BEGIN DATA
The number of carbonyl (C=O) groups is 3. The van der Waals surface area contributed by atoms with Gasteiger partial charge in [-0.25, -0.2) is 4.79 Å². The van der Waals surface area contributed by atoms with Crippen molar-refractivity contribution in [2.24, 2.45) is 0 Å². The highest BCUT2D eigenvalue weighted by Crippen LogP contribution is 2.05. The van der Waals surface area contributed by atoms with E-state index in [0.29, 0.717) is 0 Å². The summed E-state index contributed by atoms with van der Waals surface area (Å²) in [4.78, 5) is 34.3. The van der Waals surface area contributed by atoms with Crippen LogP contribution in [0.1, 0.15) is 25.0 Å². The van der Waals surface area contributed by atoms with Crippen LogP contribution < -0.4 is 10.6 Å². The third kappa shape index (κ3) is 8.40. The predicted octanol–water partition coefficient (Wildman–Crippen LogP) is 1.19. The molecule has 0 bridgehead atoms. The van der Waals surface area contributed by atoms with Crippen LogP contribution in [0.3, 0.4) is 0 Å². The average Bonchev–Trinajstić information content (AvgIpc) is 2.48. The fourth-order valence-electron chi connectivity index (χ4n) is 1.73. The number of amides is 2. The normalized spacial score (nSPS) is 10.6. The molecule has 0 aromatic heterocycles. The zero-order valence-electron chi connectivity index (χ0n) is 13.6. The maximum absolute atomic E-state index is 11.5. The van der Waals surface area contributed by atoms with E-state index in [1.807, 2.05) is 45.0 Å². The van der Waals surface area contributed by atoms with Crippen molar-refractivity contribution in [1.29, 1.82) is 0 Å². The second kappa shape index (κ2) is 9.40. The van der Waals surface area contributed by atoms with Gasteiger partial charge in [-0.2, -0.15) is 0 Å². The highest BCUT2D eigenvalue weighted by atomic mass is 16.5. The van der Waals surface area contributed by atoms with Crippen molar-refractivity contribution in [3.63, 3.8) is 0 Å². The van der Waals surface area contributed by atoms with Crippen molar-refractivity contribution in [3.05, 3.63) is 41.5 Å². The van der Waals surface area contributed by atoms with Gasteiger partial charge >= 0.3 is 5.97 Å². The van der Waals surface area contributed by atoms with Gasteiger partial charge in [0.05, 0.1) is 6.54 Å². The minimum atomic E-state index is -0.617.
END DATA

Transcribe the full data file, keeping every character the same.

The number of carbonyl (C=O) groups is 3. The van der Waals surface area contributed by atoms with Gasteiger partial charge in [-0.25, -0.2) is 4.79 Å². The van der Waals surface area contributed by atoms with Crippen molar-refractivity contribution in [2.24, 2.45) is 0 Å². The highest BCUT2D eigenvalue weighted by Crippen LogP contribution is 2.05. The van der Waals surface area contributed by atoms with E-state index in [0.29, 0.717) is 0 Å². The summed E-state index contributed by atoms with van der Waals surface area (Å²) in [4.78, 5) is 34.3. The van der Waals surface area contributed by atoms with Crippen LogP contribution in [0.1, 0.15) is 25.0 Å². The van der Waals surface area contributed by atoms with Crippen LogP contribution < -0.4 is 10.6 Å². The third kappa shape index (κ3) is 8.40. The predicted octanol–water partition coefficient (Wildman–Crippen LogP) is 1.19. The molecule has 0 bridgehead atoms. The van der Waals surface area contributed by atoms with Crippen LogP contribution in [0.3, 0.4) is 0 Å². The average Bonchev–Trinajstić information content (AvgIpc) is 2.48. The fourth-order valence-electron chi connectivity index (χ4n) is 1.73. The number of amides is 2. The normalized spacial score (nSPS) is 10.6. The molecule has 0 aromatic heterocycles. The zero-order valence-electron chi connectivity index (χ0n) is 13.6. The maximum absolute atomic E-state index is 11.5. The van der Waals surface area contributed by atoms with E-state index in [1.807, 2.05) is 45.0 Å². The van der Waals surface area contributed by atoms with Crippen molar-refractivity contribution in [1.29, 1.82) is 0 Å². The second kappa shape index (κ2) is 9.40. The van der Waals surface area contributed by atoms with Gasteiger partial charge in [-0.2, -0.15) is 0 Å². The highest BCUT2D eigenvalue weighted by atomic mass is 16.5. The van der Waals surface area contributed by atoms with Crippen molar-refractivity contribution in [3.63, 3.8) is 0 Å². The van der Waals surface area contributed by atoms with Crippen molar-refractivity contribution in [3.05, 3.63) is 41.5 Å². The van der Waals surface area contributed by atoms with Gasteiger partial charge >= 0.3 is 5.97 Å². The van der Waals surface area contributed by atoms with Gasteiger partial charge in [0.05, 0.1) is 6.54 Å². The minimum atomic E-state index is -0.617.